Is the sumo career of top division wrestler Abi over?

The 26-year-old’s hopes of remaining a professional athlete after his most recent antics won’t be helped by the fact that the Japan Sumo Association has, for decades, used a version of cancel culture to punish wayward wrestlers and stablemasters.

Many of those who have transgressed against the JSA’s myriad rules (whether official or unwritten) in the past have found themselves out of the sport in short order, with no hope of ever making a return.

Abi’s breaking of an association-wide lockdown to visit entertainment establishments and socialize with members of the general public, brought immediate repercussions. Shikoroyama stablemaster pulled him from the ongoing tournament, and JSA Chairman Hakkaku called his actions “unpardonable” — a choice of adjective that certainly makes it seem like the Saitama native’s time in sumo is about to come to an end.

Already on thin ice after horseplay last year that led to all wrestlers from being banned from posting to social media, and childish remarks to the media about having slept through a lecture on expected behavior, this latest indiscretion is likely to be the final straw

Being a young and popular rikishi who has spent most of the past year in the upper echelons of the top division won’t help Abi either.

Two of the past three yokozuna to retire did so only because they were forced into a “jump or be pushed” situation.

Asashoryu and Harumafuji won 34 Emperor’s Cup between them and were two of the biggest stars of the sport, but even that wasn’t enough to save them in the wake of (separate) acts of violence outside the ring.

In that respect, Japanese sumo is about as far as you can get from the world of American professional sports, where all kinds of crimes are overlooked as long as the athlete in question is productive, and where someone like Adrian Peterson, who plea bargained felony child-abuse charges down to a reckless assault charge can still find employment and be feted by sections of the media.

The JSA has no qualms about handing down what are essentially lifetime bans for first time offenders — even if those offenses don’t result in prosecutions or break any of the JSA’s own rules.

With no appeals process or sentencing guidelines in place, the sumo association’s decisions have, however, often come under criticism for being opaque, unfair and overly harsh.

Public sentiment clearly plays a part as well, and you don’t need to be all that keen an observer to see that discussions in the media or online have exerted an influence on the various judgments in the past.

With Abi’s actions in this latest incident putting the lives of other rikishi and members of the general public at risk, and there being little sympathy for him either on talk shows or in newspaper columns, it would seem that his fate is sealed.

Of course, nothing is ever certain in sumo until it is announced so there is still a chance the long-limbed troublemaker could escape with a lighter punishment.

Although the eventual decision will be made behind closed doors, it will likely be on the harsher end of the scale and probably have the reasoning behind it explained in only the most general terms, it’s arguable that the JSA’s disciplinary procedures are actually better (or at least more suited to sumo) than those found in other sports.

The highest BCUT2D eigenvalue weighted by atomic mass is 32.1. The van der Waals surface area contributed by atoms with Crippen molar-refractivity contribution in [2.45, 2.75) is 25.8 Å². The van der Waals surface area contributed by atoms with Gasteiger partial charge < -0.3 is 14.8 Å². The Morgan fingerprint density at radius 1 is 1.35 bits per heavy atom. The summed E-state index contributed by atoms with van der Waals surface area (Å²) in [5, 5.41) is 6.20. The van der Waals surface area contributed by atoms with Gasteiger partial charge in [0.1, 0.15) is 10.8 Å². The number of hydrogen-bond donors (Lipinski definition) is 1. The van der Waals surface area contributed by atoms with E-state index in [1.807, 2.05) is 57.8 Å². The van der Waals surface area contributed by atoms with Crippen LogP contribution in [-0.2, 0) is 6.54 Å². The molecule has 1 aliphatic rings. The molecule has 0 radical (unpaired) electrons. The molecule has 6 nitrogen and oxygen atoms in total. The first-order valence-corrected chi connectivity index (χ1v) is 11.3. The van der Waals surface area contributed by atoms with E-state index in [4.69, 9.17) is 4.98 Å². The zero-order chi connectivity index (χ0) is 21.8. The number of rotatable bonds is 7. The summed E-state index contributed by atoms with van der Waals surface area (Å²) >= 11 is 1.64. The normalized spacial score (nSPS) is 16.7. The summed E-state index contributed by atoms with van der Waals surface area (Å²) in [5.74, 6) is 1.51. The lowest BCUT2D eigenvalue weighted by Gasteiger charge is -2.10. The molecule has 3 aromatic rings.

As a Carl Lewis fan, I remember being crushed when Ben Johnson won the 100-meter final at the 1988 Seoul Olympic Games. When the latter man was subsequently found to have engaged in doping and was disqualified, it left a bad taste, but I felt justice had been done.

Those feelings dissipated when Johnson was cheered on by a massive crowd upon returning from his ban, and my disgust and disillusionment was only deepened by seeing athletes in various other sports such as cycling and swimming cheat in various ways only to have their lucrative careers only temporarily interrupted.

Perhaps it was a naive view, but allowing athletes who have engaged in actions that undermine the validity of a sport to continue to participate alongside those who have played by the rules of the game from the start never sat right with me.

As I’ve gotten older that outlook has expanded to include athletes who engage in serious criminal acts or those that put the public in danger.

I’d rather have an overly harsh disciplinary system that comes down hard on misbehavior than one that can only hand out ineffectual short-term suspensions or fines of a level that are barely noticeable.

Abi, of course, hasn’t engaged in activities anywhere near as bad or illegal as many NFL players, but his latest actions have put people’s lives at risk. He may be no more than a John Bender-like mischief-maker at heart, but being a rikishi carries a greater responsibility than that of other professional athletes. Because of that he is likely to receive a harsh punishment at the conclusion of the current tournament.

Whether or not you believe the permanent ending of a young sumo wrestler’s career over something as seemingly trivial as going out eating and drinking is excessive, if the expected punishment does come down it will likely deter other members of the JSA from mixing and mingling with the general public during an ongoing pandemic, and that can only be a good thing.

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